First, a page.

By Brent Budowsky - 01/18/12 11:16 PM EST
This is a story about three great women and two historic waves that embody the political, social, cultural, economic and consumer waves that are transforming America and the world in real time.
The three women are:
The secretary of State, Hillary Rodham Clinton, is America’s leading global diplomat and a fierce defender of our security, a voice for the aspirations of decent people everywhere and the most popular political figure in America, with the toughness of Margaret Thatcher and the social conscience of Eleanor Roosevelt.
The Democratic candidate for the Senate seat once held by the incomparable Edward Kennedy is Elizabeth WarrenElizabeth WarrenProgressive groups urge Clinton to lead fight against a TPP vote Amazon hires antitrust lobbyist Jill Stein helps Trump as Ralph Nader helped Bush MORE, whose election would be a Lexington-and-Concord moment for the progressive populist majority that awaits a leader with the vision and daring to inspire it.
The two great trends that are shaping the world are:
The 99 percent mobilizing for a nation and world that are more fair, just, honest, decent and equal in opportunity for the many, not only the few, and the long great march to equality of aspirational hope and achievement of leadership by the majority that is female.
Today at 11 a.m. at the National Press Club, the nonpartisan group Political Parity will launch a 10-year campaign to double the number of women in Congress and holding governorships.
I applaud this campaign and support all projects that would bring new people, ideas and vision into leadership of tired and corrupted institutions, whether these new leaders are male or female, younger or older, Democratic or Republican.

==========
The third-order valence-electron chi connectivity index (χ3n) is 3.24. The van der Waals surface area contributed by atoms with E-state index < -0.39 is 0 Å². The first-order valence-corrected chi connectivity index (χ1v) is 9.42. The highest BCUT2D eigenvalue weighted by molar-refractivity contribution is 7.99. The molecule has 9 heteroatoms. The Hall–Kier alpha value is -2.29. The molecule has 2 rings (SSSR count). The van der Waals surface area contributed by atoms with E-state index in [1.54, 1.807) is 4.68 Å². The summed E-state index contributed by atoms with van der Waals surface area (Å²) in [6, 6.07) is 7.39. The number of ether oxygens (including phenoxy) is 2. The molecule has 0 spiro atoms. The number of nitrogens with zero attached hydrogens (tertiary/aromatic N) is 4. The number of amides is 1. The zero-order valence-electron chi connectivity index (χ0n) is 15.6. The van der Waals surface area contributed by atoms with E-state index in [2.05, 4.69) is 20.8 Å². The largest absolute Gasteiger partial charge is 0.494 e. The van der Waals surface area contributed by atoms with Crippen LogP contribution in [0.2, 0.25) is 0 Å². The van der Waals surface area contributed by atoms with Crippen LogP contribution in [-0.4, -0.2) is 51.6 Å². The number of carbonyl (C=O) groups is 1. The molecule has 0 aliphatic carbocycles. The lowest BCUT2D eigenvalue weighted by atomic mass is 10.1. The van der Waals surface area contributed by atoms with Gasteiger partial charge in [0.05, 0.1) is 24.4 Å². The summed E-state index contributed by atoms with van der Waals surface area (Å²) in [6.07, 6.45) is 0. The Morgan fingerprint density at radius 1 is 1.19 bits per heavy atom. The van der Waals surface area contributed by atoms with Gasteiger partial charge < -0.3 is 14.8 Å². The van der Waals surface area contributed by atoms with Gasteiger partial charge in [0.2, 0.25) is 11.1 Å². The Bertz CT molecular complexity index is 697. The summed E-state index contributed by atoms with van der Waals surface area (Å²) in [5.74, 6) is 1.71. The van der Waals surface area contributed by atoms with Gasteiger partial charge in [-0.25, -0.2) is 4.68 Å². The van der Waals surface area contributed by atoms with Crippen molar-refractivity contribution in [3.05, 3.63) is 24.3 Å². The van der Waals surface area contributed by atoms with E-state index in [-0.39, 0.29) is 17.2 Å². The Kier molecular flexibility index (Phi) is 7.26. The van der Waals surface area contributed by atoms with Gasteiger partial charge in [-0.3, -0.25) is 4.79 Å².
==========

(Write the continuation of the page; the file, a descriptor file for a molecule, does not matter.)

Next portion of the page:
America and the world have begun what I have called the Female Century, and along with this, the 99 percent have begun what I would call a century of great new aspirations, dreams that will not die, and leaders of institutions that seek to lift the many, not merely the few.
This new era brings together women and men who seek the dignity of work, equal pay on the job, human rights in the world, and leaders in public life who represent the patriotic goodness of the many and are not bought and sold by the corrupting power of money.
This new era demands an economy that bestows success that rewards ingenuity, talent, ambition and drive without discrimination or class wars financed by those who defend unfair practices, enjoy unjust enrichment or cling to unearned privilege that now rides against the tides of history and change.
I believe the candidacy of Elizabeth Warren is the second most important campaign in the nation.
Elizabeth Warren is the honorable, principled, unbought, unbossed and incorruptible champion of the men and women of the 99 percent who believe in the sweet, simple and spectacular notion that America must forever be that very special place where God’s work is always truly our own and where every single one of us has the same fair chance to reach for the skies and get there in a country where great dreams always live, never die and still come true.
Michelle, Hillary and Elizabeth are all still climbing their mountains, and ours. If Warren is elected, as I believe she will be, she would instantly become one of the more powerful and inspirational voices for the 99 percent in the modern history of the United States Senate.
Let me be the first to suggest at least the long-shot possibility, to initiate a long overdue discussion, that the Democratic ticket in 2016 could be Hillary ClintonHillary Rodham ClintonTrump claims ignorance on alt-right movement Trump campaign raising .5 million for transition efforts: report McAuliffe sums up Trump's pitch to black voters as 'Your life sucks' MORE for president and Sen. Elizabeth Warren for vice president.
Budowsky was an aide to former Sen. Lloyd Bentsen and Bill Alexander, then chief deputy majority whip of the House. He holds an LL.M. degree in international financial law from the London School of Economics. He can be read on The Hill’s Pundits Blog and reached at firstname.lastname@example.org.